"The action I am taking is no more than a radical measure to hasten the explosion of truth and justice. I have but one passion: to enlighten those who have been kept in the dark, in the name of humanity which has suffered so much and is entitled to happiness. My fiery protest is simply the cry of my very soul. Let them dare, then, to bring me before a court of law and let the enquiry take place in broad daylight!" - Emile Zola, J'accuse! (1898) -

Saturday, October 25, 2008

Poll: Obama's race not the only factor for Ky. Voters, Oh Really!  And There You Have It From A Hot Bed Of Racism USA!


By Ryan Alessi | ralessi@herald-leader.com


Democratic presidential candidate Sen. Barack Obama, D-Ill. climbs the stairs to the plane as he leaves for Hawaii to visit his ailing grandmother, Thursday, Oct. 23, 2008, in Indianapolis, Ind.


Poll results on race, religion in Kentucky's presidential campaign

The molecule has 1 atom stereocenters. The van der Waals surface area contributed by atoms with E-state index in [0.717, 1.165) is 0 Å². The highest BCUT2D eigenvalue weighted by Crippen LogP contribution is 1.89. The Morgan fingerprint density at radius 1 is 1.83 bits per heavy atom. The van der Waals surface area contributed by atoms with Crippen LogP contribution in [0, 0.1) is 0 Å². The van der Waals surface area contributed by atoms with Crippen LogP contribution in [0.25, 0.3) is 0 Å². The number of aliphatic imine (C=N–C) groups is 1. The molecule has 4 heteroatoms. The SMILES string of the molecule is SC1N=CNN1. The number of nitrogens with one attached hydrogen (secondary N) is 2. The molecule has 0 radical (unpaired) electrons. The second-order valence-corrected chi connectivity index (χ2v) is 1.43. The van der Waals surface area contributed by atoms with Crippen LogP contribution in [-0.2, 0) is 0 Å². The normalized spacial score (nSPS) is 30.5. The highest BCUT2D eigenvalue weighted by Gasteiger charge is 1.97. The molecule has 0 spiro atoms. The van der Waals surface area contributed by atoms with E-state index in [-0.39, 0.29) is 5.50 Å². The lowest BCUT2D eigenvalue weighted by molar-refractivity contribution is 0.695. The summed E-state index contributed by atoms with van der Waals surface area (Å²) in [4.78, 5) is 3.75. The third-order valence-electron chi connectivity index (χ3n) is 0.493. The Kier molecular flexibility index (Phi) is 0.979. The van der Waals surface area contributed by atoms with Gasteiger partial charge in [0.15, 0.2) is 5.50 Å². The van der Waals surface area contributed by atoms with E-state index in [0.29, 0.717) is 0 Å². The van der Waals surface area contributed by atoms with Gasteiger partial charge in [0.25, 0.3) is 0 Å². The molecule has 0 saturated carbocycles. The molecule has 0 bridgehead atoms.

Obama's faith is widely mistaken in Kentucky


External LinkMore coverage from the Herald-Leader/WKYT poll



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The color of Sen. Barack Obama's skin is a negative for some Kentucky voters, a new poll shows, but it's far from the only reason the Democratic presidential candidate is trailing Republican Sen. John McCain in the state.


The Herald-Leader/WKYT Kentucky Poll shows 12 percent of respondents said the fact that Obama, if elected, would be the first black president of the United States made them less likely to vote for him compared to 5 percent who said it made them more likely to support him. Eighty-three percent said Obama's race didn't affect their vote.


Overall, Obama, who is the child of a white mother and black father, trails McCain in Kentucky by 16 points, 55 percent to 39 percent, the poll results show.


"Let's not be naïve. Race is a factor with Obama. But is it costing him winning the state? No. There are a lot of other factors at work," said Del Ali, president of the polling firm Research 2000 in Olney, Md., which conducted the survey.


Not the least of which is the fact that the state has been trending toward Republicans for national offices for decades.


But the survey of 600 likely Kentucky voters, which was taken Oct. 19 to 21 and has a margin of error of 4 percentage points, also asked respondents to react to two statements about race in general.


More than half reported that they believed black politicians tend to be more concerned with promoting the interests of minority groups.